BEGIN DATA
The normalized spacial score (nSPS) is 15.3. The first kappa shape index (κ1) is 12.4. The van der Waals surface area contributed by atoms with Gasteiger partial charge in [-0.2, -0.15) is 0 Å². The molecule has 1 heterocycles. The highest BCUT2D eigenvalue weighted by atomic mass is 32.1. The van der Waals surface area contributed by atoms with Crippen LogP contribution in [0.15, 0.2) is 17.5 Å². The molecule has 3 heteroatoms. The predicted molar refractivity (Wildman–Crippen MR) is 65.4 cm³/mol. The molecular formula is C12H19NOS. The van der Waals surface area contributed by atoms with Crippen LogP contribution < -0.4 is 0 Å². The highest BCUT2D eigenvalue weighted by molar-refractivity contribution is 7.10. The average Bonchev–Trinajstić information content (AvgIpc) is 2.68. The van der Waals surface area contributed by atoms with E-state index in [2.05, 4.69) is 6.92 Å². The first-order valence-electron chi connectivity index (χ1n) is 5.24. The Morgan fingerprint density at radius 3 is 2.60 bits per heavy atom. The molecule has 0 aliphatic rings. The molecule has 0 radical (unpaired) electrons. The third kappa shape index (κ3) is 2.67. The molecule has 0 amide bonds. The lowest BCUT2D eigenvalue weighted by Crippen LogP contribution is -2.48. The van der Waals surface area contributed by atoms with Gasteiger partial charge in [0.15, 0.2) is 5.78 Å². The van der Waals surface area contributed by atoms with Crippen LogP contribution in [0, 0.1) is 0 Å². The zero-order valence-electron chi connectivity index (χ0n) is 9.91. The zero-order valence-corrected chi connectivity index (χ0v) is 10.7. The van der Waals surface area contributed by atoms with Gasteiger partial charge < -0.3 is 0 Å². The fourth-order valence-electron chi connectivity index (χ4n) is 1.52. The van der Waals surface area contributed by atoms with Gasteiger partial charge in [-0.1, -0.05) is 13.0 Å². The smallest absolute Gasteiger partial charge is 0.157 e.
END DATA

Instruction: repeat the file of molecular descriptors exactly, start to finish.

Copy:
The normalized spacial score (nSPS) is 15.3. The first kappa shape index (κ1) is 12.4. The van der Waals surface area contributed by atoms with Gasteiger partial charge in [-0.2, -0.15) is 0 Å². The molecule has 1 heterocycles. The highest BCUT2D eigenvalue weighted by atomic mass is 32.1. The van der Waals surface area contributed by atoms with Crippen LogP contribution in [0.15, 0.2) is 17.5 Å². The molecule has 3 heteroatoms. The predicted molar refractivity (Wildman–Crippen MR) is 65.4 cm³/mol. The molecular formula is C12H19NOS. The van der Waals surface area contributed by atoms with Crippen LogP contribution < -0.4 is 0 Å². The highest BCUT2D eigenvalue weighted by molar-refractivity contribution is 7.10. The average Bonchev–Trinajstić information content (AvgIpc) is 2.68. The van der Waals surface area contributed by atoms with E-state index in [2.05, 4.69) is 6.92 Å². The first-order valence-electron chi connectivity index (χ1n) is 5.24. The Morgan fingerprint density at radius 3 is 2.60 bits per heavy atom. The molecule has 0 aliphatic rings. The molecule has 0 radical (unpaired) electrons. The third kappa shape index (κ3) is 2.67. The molecule has 0 amide bonds. The lowest BCUT2D eigenvalue weighted by Crippen LogP contribution is -2.48. The van der Waals surface area contributed by atoms with Gasteiger partial charge in [0.15, 0.2) is 5.78 Å². The van der Waals surface area contributed by atoms with Crippen LogP contribution in [0, 0.1) is 0 Å². The zero-order valence-electron chi connectivity index (χ0n) is 9.91. The zero-order valence-corrected chi connectivity index (χ0v) is 10.7. The van der Waals surface area contributed by atoms with Gasteiger partial charge < -0.3 is 0 Å². The fourth-order valence-electron chi connectivity index (χ4n) is 1.52. The van der Waals surface area contributed by atoms with Gasteiger partial charge in [-0.1, -0.05) is 13.0 Å². The smallest absolute Gasteiger partial charge is 0.157 e.